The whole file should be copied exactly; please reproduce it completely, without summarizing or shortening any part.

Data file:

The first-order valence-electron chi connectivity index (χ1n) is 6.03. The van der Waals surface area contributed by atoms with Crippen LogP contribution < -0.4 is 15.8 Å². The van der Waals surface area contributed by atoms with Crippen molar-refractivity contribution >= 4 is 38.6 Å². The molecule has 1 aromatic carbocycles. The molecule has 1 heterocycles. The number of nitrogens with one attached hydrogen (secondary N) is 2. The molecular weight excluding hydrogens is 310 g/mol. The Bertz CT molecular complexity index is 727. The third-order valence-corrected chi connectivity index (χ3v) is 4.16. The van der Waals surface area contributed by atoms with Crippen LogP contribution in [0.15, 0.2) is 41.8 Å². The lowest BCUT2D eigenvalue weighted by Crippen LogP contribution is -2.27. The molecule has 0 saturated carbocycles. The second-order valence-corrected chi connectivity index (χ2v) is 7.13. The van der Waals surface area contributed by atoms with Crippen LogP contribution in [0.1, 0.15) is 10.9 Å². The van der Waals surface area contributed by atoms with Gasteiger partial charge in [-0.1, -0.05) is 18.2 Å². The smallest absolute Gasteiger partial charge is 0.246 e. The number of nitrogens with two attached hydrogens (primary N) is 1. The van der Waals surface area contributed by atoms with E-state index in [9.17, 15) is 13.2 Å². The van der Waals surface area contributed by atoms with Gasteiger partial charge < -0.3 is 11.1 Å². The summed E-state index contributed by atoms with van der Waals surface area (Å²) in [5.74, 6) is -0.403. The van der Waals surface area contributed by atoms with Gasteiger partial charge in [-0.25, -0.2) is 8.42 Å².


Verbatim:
The first-order valence-electron chi connectivity index (χ1n) is 6.03. The van der Waals surface area contributed by atoms with Crippen LogP contribution < -0.4 is 15.8 Å². The van der Waals surface area contributed by atoms with Crippen molar-refractivity contribution >= 4 is 38.6 Å². The molecule has 1 aromatic carbocycles. The molecule has 1 heterocycles. The number of nitrogens with one attached hydrogen (secondary N) is 2. The molecular weight excluding hydrogens is 310 g/mol. The Bertz CT molecular complexity index is 727. The third-order valence-corrected chi connectivity index (χ3v) is 4.16. The van der Waals surface area contributed by atoms with Crippen LogP contribution in [0.15, 0.2) is 41.8 Å². The lowest BCUT2D eigenvalue weighted by Crippen LogP contribution is -2.27. The molecule has 0 saturated carbocycles. The second-order valence-corrected chi connectivity index (χ2v) is 7.13. The van der Waals surface area contributed by atoms with Crippen LogP contribution in [0.1, 0.15) is 10.9 Å². The van der Waals surface area contributed by atoms with Gasteiger partial charge in [-0.1, -0.05) is 18.2 Å². The smallest absolute Gasteiger partial charge is 0.246 e. The number of nitrogens with two attached hydrogens (primary N) is 1. The van der Waals surface area contributed by atoms with E-state index in [9.17, 15) is 13.2 Å². The van der Waals surface area contributed by atoms with Gasteiger partial charge < -0.3 is 11.1 Å². The summed E-state index contributed by atoms with van der Waals surface area (Å²) in [5.74, 6) is -0.403. The van der Waals surface area contributed by atoms with Gasteiger partial charge in [-0.25, -0.2) is 8.42 Å².